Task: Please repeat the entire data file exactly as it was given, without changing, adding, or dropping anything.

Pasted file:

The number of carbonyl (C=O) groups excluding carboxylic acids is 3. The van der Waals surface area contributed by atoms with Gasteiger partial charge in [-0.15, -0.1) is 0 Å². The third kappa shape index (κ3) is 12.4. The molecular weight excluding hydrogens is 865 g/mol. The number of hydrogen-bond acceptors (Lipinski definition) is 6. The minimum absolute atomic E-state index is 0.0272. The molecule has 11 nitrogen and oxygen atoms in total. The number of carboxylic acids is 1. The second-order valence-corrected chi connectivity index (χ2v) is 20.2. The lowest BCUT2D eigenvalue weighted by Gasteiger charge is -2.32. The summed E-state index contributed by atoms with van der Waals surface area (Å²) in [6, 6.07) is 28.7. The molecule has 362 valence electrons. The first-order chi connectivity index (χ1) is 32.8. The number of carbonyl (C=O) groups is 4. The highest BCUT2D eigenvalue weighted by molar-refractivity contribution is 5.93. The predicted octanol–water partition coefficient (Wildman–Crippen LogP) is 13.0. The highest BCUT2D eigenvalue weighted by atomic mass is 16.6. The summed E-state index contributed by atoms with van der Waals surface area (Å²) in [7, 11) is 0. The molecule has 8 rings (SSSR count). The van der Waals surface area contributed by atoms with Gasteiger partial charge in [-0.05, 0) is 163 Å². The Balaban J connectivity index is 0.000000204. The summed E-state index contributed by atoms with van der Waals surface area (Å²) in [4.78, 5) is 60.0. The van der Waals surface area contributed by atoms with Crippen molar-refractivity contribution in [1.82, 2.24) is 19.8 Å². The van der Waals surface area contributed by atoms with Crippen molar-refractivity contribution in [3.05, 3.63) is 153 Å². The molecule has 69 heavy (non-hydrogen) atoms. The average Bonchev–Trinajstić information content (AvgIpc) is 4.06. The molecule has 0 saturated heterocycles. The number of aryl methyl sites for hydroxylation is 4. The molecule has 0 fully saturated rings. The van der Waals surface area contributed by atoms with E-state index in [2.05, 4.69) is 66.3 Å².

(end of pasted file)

The number of carbonyl (C=O) groups excluding carboxylic acids is 3. The van der Waals surface area contributed by atoms with Gasteiger partial charge in [-0.15, -0.1) is 0 Å². The third kappa shape index (κ3) is 12.4. The molecular weight excluding hydrogens is 865 g/mol. The number of hydrogen-bond acceptors (Lipinski definition) is 6. The minimum absolute atomic E-state index is 0.0272. The molecule has 11 nitrogen and oxygen atoms in total. The number of carboxylic acids is 1. The second-order valence-corrected chi connectivity index (χ2v) is 20.2. The lowest BCUT2D eigenvalue weighted by Gasteiger charge is -2.32. The summed E-state index contributed by atoms with van der Waals surface area (Å²) in [6, 6.07) is 28.7. The molecule has 362 valence electrons. The first-order chi connectivity index (χ1) is 32.8. The number of carbonyl (C=O) groups is 4. The highest BCUT2D eigenvalue weighted by molar-refractivity contribution is 5.93. The predicted octanol–water partition coefficient (Wildman–Crippen LogP) is 13.0. The highest BCUT2D eigenvalue weighted by atomic mass is 16.6. The summed E-state index contributed by atoms with van der Waals surface area (Å²) in [7, 11) is 0. The molecule has 8 rings (SSSR count). The van der Waals surface area contributed by atoms with Gasteiger partial charge in [-0.05, 0) is 163 Å². The Balaban J connectivity index is 0.000000204. The summed E-state index contributed by atoms with van der Waals surface area (Å²) in [4.78, 5) is 60.0. The van der Waals surface area contributed by atoms with Crippen molar-refractivity contribution in [1.82, 2.24) is 19.8 Å². The van der Waals surface area contributed by atoms with Crippen molar-refractivity contribution in [3.05, 3.63) is 153 Å². The molecule has 69 heavy (non-hydrogen) atoms. The average Bonchev–Trinajstić information content (AvgIpc) is 4.06. The molecule has 0 saturated heterocycles. The number of aryl methyl sites for hydroxylation is 4. The molecule has 0 fully saturated rings. The van der Waals surface area contributed by atoms with E-state index in [2.05, 4.69) is 66.3 Å².